x m means (x-x m ) p .

* In my memoir on La Logique Symbulique et ses applications in the
Bibliotheque du Congres International de Philosophic, I adopted the symbol
x™ (suggested by Monsieur L. Couturat) instead of iy„, and .v m r " instead
ofx m > n t rs . The student may employ whichever he finds the more con-
venient. From long habit I find the notation of the text easier ; but the
other occupies rather less space, and has certain other advantages in
the process of finding the limits. When, however, the limits have been
found and the multiple integrals have to be evaluated, the notation of the
text is preferable, as the other might occasionally lead to ambiguity (see
§§ 151, 150).



118 SYMBOLIC LOGIC [§§ 134, 135

134. The employment of the symbol x m sometimes to
denote the proposition (x — x, m ) v , and sometimes to denote
the simple number or ratio x m , never leads to any
ambiguity ; for the context always makes the meaning
perfectly evident. For example, when we write

X —I — \x — x z ) — x 3 ,

it is clear that the x s inside the bracket denotes the
fraction -, which is supposed to be marked in the table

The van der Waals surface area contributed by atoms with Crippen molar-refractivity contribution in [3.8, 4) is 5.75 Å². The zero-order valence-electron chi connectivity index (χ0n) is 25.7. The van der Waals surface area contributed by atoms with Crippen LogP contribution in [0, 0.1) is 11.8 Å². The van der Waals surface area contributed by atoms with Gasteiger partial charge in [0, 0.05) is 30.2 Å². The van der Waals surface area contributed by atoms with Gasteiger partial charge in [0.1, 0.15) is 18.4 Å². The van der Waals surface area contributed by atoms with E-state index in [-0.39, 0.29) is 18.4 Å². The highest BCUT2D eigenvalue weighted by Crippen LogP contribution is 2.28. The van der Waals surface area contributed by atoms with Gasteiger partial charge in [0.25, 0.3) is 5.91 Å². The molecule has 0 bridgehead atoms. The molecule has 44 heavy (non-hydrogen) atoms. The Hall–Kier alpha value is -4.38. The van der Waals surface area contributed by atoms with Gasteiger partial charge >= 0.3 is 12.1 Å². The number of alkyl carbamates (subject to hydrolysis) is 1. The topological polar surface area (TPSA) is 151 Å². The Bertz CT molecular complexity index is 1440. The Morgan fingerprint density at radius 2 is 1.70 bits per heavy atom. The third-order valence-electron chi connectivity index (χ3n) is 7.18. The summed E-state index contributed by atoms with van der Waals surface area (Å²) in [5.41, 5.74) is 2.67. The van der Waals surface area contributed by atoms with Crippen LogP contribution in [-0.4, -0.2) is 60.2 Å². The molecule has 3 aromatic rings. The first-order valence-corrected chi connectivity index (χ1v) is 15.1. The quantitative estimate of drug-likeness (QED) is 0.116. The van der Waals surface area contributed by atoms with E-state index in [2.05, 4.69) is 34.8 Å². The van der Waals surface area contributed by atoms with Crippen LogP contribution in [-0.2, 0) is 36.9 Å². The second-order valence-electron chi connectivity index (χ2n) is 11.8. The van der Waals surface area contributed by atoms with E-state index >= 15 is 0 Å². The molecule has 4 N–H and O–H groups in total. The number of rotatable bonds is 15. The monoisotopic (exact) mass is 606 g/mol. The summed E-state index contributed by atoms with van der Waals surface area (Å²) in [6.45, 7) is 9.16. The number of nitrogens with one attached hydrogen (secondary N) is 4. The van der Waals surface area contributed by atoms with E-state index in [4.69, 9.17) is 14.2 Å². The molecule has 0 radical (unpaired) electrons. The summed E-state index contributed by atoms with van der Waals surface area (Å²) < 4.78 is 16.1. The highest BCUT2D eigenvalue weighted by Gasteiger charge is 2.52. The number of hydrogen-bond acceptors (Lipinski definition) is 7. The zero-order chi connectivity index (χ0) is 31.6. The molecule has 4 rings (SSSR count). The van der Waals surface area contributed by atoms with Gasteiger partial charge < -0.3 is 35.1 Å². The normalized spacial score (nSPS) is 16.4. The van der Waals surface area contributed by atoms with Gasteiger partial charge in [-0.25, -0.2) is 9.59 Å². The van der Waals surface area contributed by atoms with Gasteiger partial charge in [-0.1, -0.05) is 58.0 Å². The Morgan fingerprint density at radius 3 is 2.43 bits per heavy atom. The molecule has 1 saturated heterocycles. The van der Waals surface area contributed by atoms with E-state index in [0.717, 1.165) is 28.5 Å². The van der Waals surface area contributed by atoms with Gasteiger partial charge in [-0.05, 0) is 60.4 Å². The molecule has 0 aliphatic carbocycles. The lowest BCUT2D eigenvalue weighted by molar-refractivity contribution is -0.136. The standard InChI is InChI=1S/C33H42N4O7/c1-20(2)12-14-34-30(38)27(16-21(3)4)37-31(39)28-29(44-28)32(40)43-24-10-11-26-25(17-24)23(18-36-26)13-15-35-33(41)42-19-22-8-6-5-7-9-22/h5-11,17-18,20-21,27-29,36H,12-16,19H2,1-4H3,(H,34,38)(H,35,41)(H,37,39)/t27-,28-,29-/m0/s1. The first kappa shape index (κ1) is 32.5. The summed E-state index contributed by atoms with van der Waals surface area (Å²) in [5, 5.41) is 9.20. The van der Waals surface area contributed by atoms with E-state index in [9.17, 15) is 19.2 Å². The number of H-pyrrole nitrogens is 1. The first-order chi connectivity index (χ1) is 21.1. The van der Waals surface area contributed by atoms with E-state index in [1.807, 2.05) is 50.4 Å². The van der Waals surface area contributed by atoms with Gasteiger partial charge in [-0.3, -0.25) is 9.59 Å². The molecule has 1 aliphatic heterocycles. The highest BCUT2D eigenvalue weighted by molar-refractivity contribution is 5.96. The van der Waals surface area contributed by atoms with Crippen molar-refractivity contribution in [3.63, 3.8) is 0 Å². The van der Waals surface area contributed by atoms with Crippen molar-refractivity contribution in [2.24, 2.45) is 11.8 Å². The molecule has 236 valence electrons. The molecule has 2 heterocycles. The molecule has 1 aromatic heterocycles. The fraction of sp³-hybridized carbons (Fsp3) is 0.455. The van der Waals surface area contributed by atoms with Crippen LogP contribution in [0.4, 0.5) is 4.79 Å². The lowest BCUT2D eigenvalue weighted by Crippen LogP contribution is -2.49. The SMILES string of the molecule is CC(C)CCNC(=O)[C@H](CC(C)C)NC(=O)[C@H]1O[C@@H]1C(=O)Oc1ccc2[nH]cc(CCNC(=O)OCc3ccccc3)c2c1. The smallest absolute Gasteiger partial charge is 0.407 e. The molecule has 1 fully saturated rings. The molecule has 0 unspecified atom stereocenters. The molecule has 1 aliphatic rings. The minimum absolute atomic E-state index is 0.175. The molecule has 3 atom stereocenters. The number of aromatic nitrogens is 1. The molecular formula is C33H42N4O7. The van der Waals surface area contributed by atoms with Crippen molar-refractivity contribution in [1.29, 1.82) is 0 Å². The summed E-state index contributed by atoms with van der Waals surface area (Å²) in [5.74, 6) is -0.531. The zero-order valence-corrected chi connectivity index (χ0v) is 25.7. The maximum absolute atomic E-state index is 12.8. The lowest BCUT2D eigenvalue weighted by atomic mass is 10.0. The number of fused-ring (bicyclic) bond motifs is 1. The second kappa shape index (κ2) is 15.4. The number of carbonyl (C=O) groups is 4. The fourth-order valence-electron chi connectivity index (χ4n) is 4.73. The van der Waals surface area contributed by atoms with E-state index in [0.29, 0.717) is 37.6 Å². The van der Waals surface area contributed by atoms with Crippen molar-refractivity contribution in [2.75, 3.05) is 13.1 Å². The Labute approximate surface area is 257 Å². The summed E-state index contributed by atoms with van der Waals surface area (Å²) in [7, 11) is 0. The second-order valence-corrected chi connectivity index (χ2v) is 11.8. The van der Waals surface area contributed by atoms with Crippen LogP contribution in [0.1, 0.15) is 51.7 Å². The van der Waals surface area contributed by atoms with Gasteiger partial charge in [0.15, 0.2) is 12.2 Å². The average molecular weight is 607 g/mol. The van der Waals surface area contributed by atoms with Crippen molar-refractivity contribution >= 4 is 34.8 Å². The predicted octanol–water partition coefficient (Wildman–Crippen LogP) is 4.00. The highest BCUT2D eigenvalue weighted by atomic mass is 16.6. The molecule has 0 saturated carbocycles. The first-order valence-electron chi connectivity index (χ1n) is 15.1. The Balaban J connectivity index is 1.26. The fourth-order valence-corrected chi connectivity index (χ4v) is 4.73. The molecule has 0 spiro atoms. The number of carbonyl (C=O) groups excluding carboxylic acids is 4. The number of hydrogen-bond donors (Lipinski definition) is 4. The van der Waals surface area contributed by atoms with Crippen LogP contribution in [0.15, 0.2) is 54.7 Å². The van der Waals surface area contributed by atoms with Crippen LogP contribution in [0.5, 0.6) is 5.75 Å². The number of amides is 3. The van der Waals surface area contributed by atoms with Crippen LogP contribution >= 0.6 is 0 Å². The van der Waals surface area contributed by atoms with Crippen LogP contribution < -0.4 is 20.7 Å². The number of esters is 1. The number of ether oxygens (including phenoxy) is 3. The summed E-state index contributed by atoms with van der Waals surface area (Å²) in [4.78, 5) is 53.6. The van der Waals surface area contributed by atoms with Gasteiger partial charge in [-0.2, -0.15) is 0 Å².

of reference as the third limit of x; whereas the x 3 ,
outside the bracket, is affirmed to be equivalent to the
statement (x — x 3 Y, and is therefore a statement also.
Similarly, when we write

A = ( 2,,; 2 + 8 4 > 2 9x) = (x - 1 0|) p + (x - 4) N
= {x — x^f + (x — x 2 Y = x l + Xg,

we assert that the statement A is equivalent to the alter-
native statement x l + x^, of which the first term x 1 asserts
(as a statement) that the limit x 1 (denoting 10|) is an
inferior limit of x, and the second term »_, asserts that
the limit x 2 (denoting 4) is a superior limit of x. Thus,
the alternative statement x -\-x 2 > asserts that "either x l
is an inferior limit of x, or else x 2 is a superior limit
x.

135. The operations of this calculus of limits are
mainly founded on the following three formula? (see §§
129-131):

( 1 / x m . n = ''m\ x m ~ x n) "" x n\ x n ~ x m) •

(Z) x m , n > = x m \x m x n ) + x n \x n — x m ) .

\° ) x m'.n ''- m' .n\' vi '' n) '

In the first of the above formulae, the symbol x m n means
/„,./„, and asserts that x m and x n are both inferior limits



§§ 135, 136] CALCULUS OF LIMITS 119

of x. The statement (x m - x n f asserts that Xm is greater
than x n and therefore a nearer inferior limit of x ; while